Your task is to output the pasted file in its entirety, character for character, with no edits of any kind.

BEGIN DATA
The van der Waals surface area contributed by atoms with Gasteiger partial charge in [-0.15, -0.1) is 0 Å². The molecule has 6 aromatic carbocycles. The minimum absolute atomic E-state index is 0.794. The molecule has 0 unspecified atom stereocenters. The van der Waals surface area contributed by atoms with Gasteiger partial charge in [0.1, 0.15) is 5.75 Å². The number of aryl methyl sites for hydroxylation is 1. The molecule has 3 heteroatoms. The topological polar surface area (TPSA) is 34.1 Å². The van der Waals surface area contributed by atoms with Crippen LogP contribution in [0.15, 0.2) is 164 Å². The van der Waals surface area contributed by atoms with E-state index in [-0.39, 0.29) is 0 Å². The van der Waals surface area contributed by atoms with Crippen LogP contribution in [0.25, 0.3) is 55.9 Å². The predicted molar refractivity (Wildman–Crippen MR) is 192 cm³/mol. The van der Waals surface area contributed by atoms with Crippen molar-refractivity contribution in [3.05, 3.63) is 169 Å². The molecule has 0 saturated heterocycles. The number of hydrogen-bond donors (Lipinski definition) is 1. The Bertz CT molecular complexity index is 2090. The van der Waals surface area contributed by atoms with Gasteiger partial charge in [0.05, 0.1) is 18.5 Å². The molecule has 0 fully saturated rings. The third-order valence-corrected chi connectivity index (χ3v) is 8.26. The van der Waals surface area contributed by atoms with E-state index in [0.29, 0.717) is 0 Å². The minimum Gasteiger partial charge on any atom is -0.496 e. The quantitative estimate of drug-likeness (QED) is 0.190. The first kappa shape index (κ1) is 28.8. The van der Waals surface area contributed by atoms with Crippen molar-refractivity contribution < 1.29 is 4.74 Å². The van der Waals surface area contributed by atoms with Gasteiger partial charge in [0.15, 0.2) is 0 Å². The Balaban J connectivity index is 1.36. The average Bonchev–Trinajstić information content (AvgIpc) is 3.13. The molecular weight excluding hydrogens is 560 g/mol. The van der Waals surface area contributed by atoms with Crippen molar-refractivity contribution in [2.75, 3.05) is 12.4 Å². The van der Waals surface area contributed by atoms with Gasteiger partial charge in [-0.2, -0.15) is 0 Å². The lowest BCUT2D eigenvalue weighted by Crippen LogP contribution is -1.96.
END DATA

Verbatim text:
The van der Waals surface area contributed by atoms with Gasteiger partial charge in [-0.15, -0.1) is 0 Å². The molecule has 6 aromatic carbocycles. The minimum absolute atomic E-state index is 0.794. The molecule has 0 unspecified atom stereocenters. The van der Waals surface area contributed by atoms with Gasteiger partial charge in [0.1, 0.15) is 5.75 Å². The number of aryl methyl sites for hydroxylation is 1. The molecule has 3 heteroatoms. The topological polar surface area (TPSA) is 34.1 Å². The van der Waals surface area contributed by atoms with Crippen LogP contribution in [0.15, 0.2) is 164 Å². The van der Waals surface area contributed by atoms with E-state index in [-0.39, 0.29) is 0 Å². The van der Waals surface area contributed by atoms with Crippen LogP contribution in [0.25, 0.3) is 55.9 Å². The predicted molar refractivity (Wildman–Crippen MR) is 192 cm³/mol. The van der Waals surface area contributed by atoms with Crippen molar-refractivity contribution in [3.05, 3.63) is 169 Å². The molecule has 0 saturated heterocycles. The number of hydrogen-bond donors (Lipinski definition) is 1. The Bertz CT molecular complexity index is 2090. The van der Waals surface area contributed by atoms with Gasteiger partial charge in [0.05, 0.1) is 18.5 Å². The molecule has 0 fully saturated rings. The third-order valence-corrected chi connectivity index (χ3v) is 8.26. The van der Waals surface area contributed by atoms with E-state index in [0.29, 0.717) is 0 Å². The minimum Gasteiger partial charge on any atom is -0.496 e. The quantitative estimate of drug-likeness (QED) is 0.190. The first kappa shape index (κ1) is 28.8. The van der Waals surface area contributed by atoms with Crippen molar-refractivity contribution < 1.29 is 4.74 Å². The van der Waals surface area contributed by atoms with Gasteiger partial charge in [0.15, 0.2) is 0 Å². The Balaban J connectivity index is 1.36. The average Bonchev–Trinajstić information content (AvgIpc) is 3.13. The molecular weight excluding hydrogens is 560 g/mol. The van der Waals surface area contributed by atoms with Crippen molar-refractivity contribution in [2.75, 3.05) is 12.4 Å². The van der Waals surface area contributed by atoms with Gasteiger partial charge in [-0.2, -0.15) is 0 Å². The lowest BCUT2D eigenvalue weighted by Crippen LogP contribution is -1.96.